The beautiful valley of Wadi Rum “Also called Valley of Moon” located in Southern Jordan very close to the border of Saudi Arabia. The valley of Wadi Rum contains mountains of granite and sandstone rise next to valleys filled with red sand. A number of narrow gorges, natural arches, towering cliffs, ramps, massive landslides and caverns lie scattered across an area 720 square kilometers. The land is actually naturally arid, due to receiving little annual precipitation and supporting only sparse vegetation. It’s amazing that anything at all can grow on the sun baked earth, yet the desert regions of Israel and Jordan have for years been the subject of plentiful agricultural projects. Recently, Bedouins living in the Wadi Rum region have become involved in exclusive agricultural projects that are foundation to become successful. The Wadi Rum desert happens to be the site of Jordan’s largest mixed farm & Rum Farm. Therefore Rum was established in 1986, in the middle of Wadi Rum desert comprising 2,000 hectares of land. However; it seems like a strange choice of location, but it begins to make sense when you learn that under the Wadi Rum desert and stretching under the Border Mountains and well into Saudi Arabia, is a large aquifer. In fact, the water supply of desert nations is dependent on this single water source.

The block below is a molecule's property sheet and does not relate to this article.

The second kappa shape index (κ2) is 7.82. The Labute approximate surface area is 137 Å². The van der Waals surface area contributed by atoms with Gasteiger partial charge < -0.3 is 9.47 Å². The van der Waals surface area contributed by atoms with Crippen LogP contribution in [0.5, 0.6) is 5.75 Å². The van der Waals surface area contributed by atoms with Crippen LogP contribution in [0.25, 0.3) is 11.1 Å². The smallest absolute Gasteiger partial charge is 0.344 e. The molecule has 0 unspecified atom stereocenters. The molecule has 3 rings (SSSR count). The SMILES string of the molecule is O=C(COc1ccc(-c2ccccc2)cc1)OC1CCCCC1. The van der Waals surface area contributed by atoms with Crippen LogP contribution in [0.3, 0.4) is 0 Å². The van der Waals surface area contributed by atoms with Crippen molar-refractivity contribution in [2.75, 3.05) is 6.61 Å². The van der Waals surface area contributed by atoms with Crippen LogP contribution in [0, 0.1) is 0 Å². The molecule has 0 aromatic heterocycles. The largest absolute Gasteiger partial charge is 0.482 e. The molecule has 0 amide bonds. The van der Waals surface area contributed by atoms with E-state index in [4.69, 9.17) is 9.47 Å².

Rum Farm is actually specializes in the cultivation of open field vegetable products, such as grains and forage, cabbage, eggplants, figs, pomegranates, potatoes, squash, tomatoes, and several other vegetables. The crops grown there by Rum Farm Organics are being grown by using distinctive irrigation techniques which was used by ancient peoples of Egyptians and Nabateans. Water is well drawn from subterranean aquifer, 30 to 400 meters deep, which is irrigated huge area of 78 hectares circular fields, by using a pivoting ramp with watering nozzles. Special plastic “poly tunnels” are also used to support conserve water which can deal with scorching desert temperatures. The company’s methods are so effective which is producing a large part of Jordan’s food supply, before being trucked north hundreds of kilometers via the desert to the capital of Amman and other locations.